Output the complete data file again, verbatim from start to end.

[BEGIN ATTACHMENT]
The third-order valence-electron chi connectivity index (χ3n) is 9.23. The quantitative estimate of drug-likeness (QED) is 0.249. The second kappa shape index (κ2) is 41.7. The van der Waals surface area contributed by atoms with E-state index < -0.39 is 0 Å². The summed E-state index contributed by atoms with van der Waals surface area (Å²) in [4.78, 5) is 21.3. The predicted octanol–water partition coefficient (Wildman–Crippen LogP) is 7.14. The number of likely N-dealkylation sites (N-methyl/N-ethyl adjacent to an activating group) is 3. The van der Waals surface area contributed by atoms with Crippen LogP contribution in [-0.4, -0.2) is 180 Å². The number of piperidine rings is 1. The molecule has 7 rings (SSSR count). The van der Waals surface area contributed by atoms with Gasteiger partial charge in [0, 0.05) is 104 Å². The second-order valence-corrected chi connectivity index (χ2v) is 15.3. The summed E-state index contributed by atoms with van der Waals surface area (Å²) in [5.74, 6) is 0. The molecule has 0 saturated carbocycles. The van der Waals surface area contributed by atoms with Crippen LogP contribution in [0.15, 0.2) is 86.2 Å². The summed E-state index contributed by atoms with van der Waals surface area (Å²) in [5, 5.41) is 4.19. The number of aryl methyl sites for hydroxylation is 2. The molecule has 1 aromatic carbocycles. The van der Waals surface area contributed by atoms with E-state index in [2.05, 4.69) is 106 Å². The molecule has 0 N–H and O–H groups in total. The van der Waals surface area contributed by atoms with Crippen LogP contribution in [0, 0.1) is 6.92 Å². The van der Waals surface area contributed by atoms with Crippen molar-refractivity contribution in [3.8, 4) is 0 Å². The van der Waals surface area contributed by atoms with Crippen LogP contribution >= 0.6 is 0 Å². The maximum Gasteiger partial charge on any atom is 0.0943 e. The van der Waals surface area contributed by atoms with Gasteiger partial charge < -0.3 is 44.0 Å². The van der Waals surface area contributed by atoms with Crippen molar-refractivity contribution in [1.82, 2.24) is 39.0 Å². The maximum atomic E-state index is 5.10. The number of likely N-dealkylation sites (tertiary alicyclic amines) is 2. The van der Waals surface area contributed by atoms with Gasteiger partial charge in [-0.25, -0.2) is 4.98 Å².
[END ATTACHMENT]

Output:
The third-order valence-electron chi connectivity index (χ3n) is 9.23. The quantitative estimate of drug-likeness (QED) is 0.249. The second kappa shape index (κ2) is 41.7. The van der Waals surface area contributed by atoms with E-state index < -0.39 is 0 Å². The summed E-state index contributed by atoms with van der Waals surface area (Å²) in [4.78, 5) is 21.3. The predicted octanol–water partition coefficient (Wildman–Crippen LogP) is 7.14. The number of likely N-dealkylation sites (N-methyl/N-ethyl adjacent to an activating group) is 3. The van der Waals surface area contributed by atoms with Crippen LogP contribution in [-0.4, -0.2) is 180 Å². The number of piperidine rings is 1. The molecule has 7 rings (SSSR count). The van der Waals surface area contributed by atoms with Gasteiger partial charge in [0, 0.05) is 104 Å². The second-order valence-corrected chi connectivity index (χ2v) is 15.3. The summed E-state index contributed by atoms with van der Waals surface area (Å²) in [5.74, 6) is 0. The molecule has 0 saturated carbocycles. The van der Waals surface area contributed by atoms with Crippen LogP contribution in [0.15, 0.2) is 86.2 Å². The summed E-state index contributed by atoms with van der Waals surface area (Å²) in [5, 5.41) is 4.19. The number of aryl methyl sites for hydroxylation is 2. The molecule has 1 aromatic carbocycles. The van der Waals surface area contributed by atoms with E-state index in [2.05, 4.69) is 106 Å². The molecule has 0 N–H and O–H groups in total. The van der Waals surface area contributed by atoms with Crippen LogP contribution in [0, 0.1) is 6.92 Å². The van der Waals surface area contributed by atoms with Crippen molar-refractivity contribution in [3.8, 4) is 0 Å². The van der Waals surface area contributed by atoms with Crippen LogP contribution >= 0.6 is 0 Å². The maximum Gasteiger partial charge on any atom is 0.0943 e. The van der Waals surface area contributed by atoms with Gasteiger partial charge < -0.3 is 44.0 Å². The van der Waals surface area contributed by atoms with Crippen molar-refractivity contribution in [1.82, 2.24) is 39.0 Å². The maximum atomic E-state index is 5.10. The number of likely N-dealkylation sites (tertiary alicyclic amines) is 2. The van der Waals surface area contributed by atoms with Gasteiger partial charge in [-0.25, -0.2) is 4.98 Å².